Millsboro has been named by PC Magazine as one of the nation’s best places to work from home.

The American computer publication — based in New York City, first published in 1982 and found online at pcmag.com — ranked Millsboro as No. 36 and described it as a “small town in fast-growing Sussex County [that] welcomes families and professionals with no sales tax, low property taxes and a solid school district.”

“The town of just over 4,000 people is driving distance from Washington, D.C., Philadelphia, Baltimore and Norfolk, Va., while the coastal beach communities of Lewes, Rehoboth Beach, Dewey Beach, Bethany Beach and Ocean City are less than 20 miles away,” the website states.

“We were thrilled with the recognition, especially since the Town has worked really hard to attract professionals and families,” Millsboro Town Manager Sheldon Hudson said.

“It was kind of a surprise, but it’s certainly a good combination — working from home and living in Millsboro. It sounds like more people than ever are working remotely. I really would love to see more of that type of resident in the town of Millsboro,” Hudson said.

Millsboro billboard

A bright new billboard, featuring smiling family, has been erected at the north end of Millsboro, near the corner of Routes 113 and 20, advertising the town as 'probusiness' and 'profamily.'

The town’s population is more than 7,000 — higher than what the magazine listed, Hudson said, adding that number is supported by AECOM, the Town’s planning consultant company.

The magazine’s website states that Millsboro has a low cost for gigabit broadband, at $80; median home price of $262,200; median home size of 5.4 rooms; 26 coffee shops per 100,000 people; 14 parks per 100,000 people; and 87 percent non-chain restaurants; with 10.2 percent of workers in art and education, 2.9 percent being healthcare practitioners and 6.9 percent as workers at home.

The website also states that the “COVID-fueled remote work boom is driving many North Americans to find new, more affordable homes. In November, rents for studio apartments in San Francisco plummeted by 35 percent year over year, according to The Real Deal; rents on high-priced apartments in New York City are also falling, the New York Times reported.

“If you can work anywhere, though, where should you go? We gathered data from Ookla Speedtest, BestPlaces.net and BroadbandNow to find 50 U.S. and 10 Canadian towns and cities with affordable housing, fast gigabit, reasonably priced internet connections and remote-work-friendly lifestyles. Our list contains big cities, suburbs and small towns, all with median house prices under $500,000 — and even some under $100,000. San Francisco, New York, Toronto and Vancouver didn’t make the list,” according to the website.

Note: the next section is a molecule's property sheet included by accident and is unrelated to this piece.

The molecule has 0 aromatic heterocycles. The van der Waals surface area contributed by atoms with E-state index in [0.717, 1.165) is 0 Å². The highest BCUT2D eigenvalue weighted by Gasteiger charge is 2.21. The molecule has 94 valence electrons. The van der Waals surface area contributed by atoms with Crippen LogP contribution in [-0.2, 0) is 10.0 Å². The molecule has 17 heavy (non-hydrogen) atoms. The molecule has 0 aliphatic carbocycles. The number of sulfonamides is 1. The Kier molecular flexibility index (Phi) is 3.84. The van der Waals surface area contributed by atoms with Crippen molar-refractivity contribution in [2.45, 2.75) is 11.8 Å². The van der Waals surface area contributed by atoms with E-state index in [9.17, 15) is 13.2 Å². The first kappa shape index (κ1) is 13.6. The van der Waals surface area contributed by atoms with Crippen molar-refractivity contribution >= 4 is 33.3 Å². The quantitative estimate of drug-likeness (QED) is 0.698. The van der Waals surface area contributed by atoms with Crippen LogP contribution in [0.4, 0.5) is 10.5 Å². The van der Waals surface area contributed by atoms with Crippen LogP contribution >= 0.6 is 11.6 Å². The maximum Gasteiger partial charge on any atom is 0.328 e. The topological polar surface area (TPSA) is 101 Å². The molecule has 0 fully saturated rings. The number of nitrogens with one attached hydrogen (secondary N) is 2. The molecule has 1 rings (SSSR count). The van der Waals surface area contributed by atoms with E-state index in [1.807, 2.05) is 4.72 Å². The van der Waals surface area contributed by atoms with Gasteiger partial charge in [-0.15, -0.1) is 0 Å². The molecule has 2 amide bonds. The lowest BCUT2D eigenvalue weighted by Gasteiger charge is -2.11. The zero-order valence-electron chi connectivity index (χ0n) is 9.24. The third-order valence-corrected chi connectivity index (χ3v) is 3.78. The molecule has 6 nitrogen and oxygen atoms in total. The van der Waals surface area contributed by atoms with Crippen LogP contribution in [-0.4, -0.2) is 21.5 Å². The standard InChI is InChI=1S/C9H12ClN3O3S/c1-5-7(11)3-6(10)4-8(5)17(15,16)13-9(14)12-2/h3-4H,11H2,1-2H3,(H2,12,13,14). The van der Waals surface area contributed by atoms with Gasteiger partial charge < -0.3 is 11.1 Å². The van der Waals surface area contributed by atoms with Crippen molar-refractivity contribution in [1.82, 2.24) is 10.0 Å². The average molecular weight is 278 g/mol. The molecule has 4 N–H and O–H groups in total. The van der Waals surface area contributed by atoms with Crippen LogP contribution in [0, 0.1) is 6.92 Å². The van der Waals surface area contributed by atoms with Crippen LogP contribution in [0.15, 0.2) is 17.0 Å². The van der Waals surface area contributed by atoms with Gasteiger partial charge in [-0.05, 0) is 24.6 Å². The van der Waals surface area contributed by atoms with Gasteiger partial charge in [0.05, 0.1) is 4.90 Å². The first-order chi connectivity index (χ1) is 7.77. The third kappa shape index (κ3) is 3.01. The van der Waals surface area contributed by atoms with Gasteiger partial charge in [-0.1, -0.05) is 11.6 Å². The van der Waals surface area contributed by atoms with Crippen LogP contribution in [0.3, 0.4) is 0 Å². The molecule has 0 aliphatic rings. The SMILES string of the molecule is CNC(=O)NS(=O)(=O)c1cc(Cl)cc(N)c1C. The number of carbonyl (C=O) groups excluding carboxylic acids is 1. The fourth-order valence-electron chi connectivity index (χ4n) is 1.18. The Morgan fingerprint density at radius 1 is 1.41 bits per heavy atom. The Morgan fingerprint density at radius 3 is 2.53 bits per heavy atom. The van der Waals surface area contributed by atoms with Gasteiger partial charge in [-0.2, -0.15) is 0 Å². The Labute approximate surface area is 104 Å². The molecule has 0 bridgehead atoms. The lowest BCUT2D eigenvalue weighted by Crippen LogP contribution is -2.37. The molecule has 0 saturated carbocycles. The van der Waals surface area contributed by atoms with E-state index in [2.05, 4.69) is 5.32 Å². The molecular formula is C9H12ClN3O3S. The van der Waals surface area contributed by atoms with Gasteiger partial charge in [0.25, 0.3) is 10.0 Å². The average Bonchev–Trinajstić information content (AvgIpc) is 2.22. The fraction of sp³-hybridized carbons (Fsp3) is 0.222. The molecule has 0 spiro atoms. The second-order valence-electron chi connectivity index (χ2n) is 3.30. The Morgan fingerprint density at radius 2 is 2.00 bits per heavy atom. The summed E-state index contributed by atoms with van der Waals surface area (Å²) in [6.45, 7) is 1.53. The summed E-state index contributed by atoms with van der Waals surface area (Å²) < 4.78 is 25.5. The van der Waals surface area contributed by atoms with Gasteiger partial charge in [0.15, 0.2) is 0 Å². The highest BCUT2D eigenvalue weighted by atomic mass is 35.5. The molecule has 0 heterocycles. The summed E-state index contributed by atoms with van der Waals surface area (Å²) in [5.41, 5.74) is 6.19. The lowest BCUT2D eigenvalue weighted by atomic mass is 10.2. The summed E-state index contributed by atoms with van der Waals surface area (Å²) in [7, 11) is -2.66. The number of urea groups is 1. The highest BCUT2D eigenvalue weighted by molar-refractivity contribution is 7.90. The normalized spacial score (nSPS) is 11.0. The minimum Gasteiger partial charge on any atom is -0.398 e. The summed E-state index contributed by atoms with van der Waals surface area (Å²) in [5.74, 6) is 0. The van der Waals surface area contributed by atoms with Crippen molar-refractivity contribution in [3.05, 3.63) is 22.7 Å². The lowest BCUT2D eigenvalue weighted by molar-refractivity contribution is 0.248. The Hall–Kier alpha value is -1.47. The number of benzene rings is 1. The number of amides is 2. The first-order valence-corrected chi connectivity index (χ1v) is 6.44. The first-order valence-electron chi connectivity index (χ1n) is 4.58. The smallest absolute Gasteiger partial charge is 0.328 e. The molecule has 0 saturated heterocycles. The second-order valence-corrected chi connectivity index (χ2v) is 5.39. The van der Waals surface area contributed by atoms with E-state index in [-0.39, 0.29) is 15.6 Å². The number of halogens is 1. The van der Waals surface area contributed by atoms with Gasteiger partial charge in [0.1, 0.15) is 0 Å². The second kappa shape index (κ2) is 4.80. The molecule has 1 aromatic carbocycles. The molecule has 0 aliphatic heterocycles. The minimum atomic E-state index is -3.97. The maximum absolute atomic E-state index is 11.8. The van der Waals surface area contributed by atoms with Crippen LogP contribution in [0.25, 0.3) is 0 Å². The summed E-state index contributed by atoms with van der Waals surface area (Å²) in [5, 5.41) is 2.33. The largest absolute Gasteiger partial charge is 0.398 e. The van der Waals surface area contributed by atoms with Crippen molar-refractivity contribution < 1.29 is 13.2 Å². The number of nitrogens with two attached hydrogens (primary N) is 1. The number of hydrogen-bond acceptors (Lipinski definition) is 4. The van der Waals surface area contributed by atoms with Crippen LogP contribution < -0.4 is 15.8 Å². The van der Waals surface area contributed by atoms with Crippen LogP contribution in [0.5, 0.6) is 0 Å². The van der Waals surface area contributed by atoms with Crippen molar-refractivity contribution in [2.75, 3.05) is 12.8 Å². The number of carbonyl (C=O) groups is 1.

Making the list were locations including Chattanooga, Tenn., ranked No. 1; Pawlet and Springfield, Vt.; Philadelphia; Phoenix; Lenexa, Kan.; and Montour Falls, N.Y.

Remote work isn’t a brand-new phenomenon; the number of people working from home has been trending upward for years,” the magazine’s website states.

“The U.S. Census has reported an increase in work-from-home folks every year since 2010, growing from 4.3 percent of Americans in 2010 to 5.7 percent in 2019.”

But, of course, the pandemic accelerated that growth. By mid-June of 2020, Statista reported, up to 11.2 percent of workers in various industries were staying home, and 22 percent of workers said they’d be interested in working from home permanently.

“Most jobs in finance and insurance (85 percent), educational services (85 percent) and professional, scientific and technical services (84 percent) can potentially be performed from home, while those in accommodation and food services (6 percent) and agriculture, forestry, fishing and hunting (4 percent) have almost no telework capacity,” the website states, crediting Statistics Canada for the information.

Staff Reporter

Veteran news reporter Susan Canfora has written for many newspapers and held positions ranging from managing editor to her favorite, news reporter. She joined the Coastal Point in June 2019. She teaches college writing, tutors and professionally edits.